It does, doesn’t it? Part of this is Pat Highsmith’s own peculiar psyche, which was obsessional. All the great novels about love—Madame Bovary, all sorts of things like that—are really obsessional. I mean that in the largest sense possible. There are elements of The Price of Salt that are fairly stalker-esque, which fits in very nicely with Pat’s general body of work. If Pat had been an actress, she could have played Sister George. She did not think of herself as gay. She didn’t think of herself as not gay either. She was like some old-school stone butches I’ve met, although she wasn’t herself like that, who would say things like, “It’s time to go to the lesbian bar,” as if there were a third person narrative that she wasn’t a part of and yet was very much a part of. The Price of Salt has that element, with Therese not censoring things in the way Pat never censored things.

She’s extremely blunt. I wonder if you had to reel that in just for modern sensibilities. The part in the book when Therese tells Richard, “I don’t love you, but I like you,” would probably seem too harsh for 2015 moviegoing audiences, right?

Probably. There are a few lines of Highsmith’s that I used. “Flung out of space.” But very little else, because her dialogue is so novelistic. Works in a novel; read it aloud and it’s not right. To find that equivalent of that, cinematically would be, to have Richard, as Carol’s driving Therese away, say, “Love you.” And she just sort of [looks away] through the window. That’s the equivalent, I suppose. A lot of it was trying to find that, or inventing the custody scene. In a way Therese is almost annoyed that they have to deal with this stuff, which is interesting to me, but again, a different movie when you’re writing a love story and one character’s already largely melancholic—Carol [is] odd, touchy, smokes a lot. There’s a moodiness that you don’t need to double down on with Therese, who’s just an odd creature.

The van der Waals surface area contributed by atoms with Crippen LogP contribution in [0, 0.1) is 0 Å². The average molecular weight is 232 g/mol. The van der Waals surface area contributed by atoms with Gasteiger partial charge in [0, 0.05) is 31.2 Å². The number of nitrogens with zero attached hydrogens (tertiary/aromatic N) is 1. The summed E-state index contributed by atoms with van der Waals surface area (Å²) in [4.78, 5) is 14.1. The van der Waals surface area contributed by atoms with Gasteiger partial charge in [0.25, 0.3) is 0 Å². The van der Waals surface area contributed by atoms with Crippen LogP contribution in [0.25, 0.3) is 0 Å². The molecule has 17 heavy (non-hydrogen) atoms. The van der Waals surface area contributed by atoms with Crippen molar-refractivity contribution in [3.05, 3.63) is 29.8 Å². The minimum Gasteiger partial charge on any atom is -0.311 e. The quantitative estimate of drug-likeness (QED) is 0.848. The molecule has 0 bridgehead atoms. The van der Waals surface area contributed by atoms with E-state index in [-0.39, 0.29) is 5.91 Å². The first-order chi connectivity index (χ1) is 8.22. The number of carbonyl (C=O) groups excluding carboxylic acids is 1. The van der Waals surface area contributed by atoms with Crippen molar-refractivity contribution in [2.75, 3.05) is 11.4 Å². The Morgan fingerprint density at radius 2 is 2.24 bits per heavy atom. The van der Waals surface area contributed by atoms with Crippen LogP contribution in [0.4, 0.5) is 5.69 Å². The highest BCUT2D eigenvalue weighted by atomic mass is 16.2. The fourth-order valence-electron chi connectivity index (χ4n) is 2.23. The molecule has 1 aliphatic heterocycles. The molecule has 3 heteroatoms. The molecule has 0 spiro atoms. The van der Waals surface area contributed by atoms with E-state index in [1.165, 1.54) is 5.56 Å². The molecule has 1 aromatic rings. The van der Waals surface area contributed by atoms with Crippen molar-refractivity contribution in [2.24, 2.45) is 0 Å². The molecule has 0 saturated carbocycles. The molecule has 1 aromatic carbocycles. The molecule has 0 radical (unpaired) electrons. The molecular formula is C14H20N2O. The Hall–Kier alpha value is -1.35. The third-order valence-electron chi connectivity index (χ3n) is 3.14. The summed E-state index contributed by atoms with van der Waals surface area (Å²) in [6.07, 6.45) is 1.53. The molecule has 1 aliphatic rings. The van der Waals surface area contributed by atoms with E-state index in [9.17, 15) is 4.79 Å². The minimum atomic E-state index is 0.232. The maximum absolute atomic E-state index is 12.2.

There are slight changes that you made that are nonetheless pointed. In the book, it’s Carol who pronounces Therese’s name “Terez,” but in the movie, it is Therese who tells her that she pronounces it that way. In the movie, instead of sending a Christmas card to Carol, Therese returns the gloves she left behind in the store. Was there a guiding philosophy for those changes?

Novels inhabit one temporal world, and dramatic writing inhabits another entirely. With Therese, who is so much a passive observer who internalizes everything in the book, and inhabits a bohemian world, which seemed a mistake to me, just instinctively. As a dramatist, you set up certain sorts of obstacles really, in reducing a tale to be told over a couple of hours, whereas you have a couple of days or weeks or however long you take to read a novel. Making her the aspirational artist, rather than someone who is quite decided about it already [as she is in the novel], and having her friends and [boyfriend] Richard and everyone be of that world, in the novel that was one of the things that struck me as not convincing. They weren’t. They didn’t act like how those Greenwich Village phony types would act. Giving her the aspiration, giving Richard the solid life just allowed us a latitude to explore many different possibilities. If Carol is ultimately a story about which door you’ll choose, by setting as many examples as you can from the life Richard leads to Danny to Abby—it just seemed a much more interesting thing to explore.

You really finessed the end in a big way. The resolution now is much less abrupt.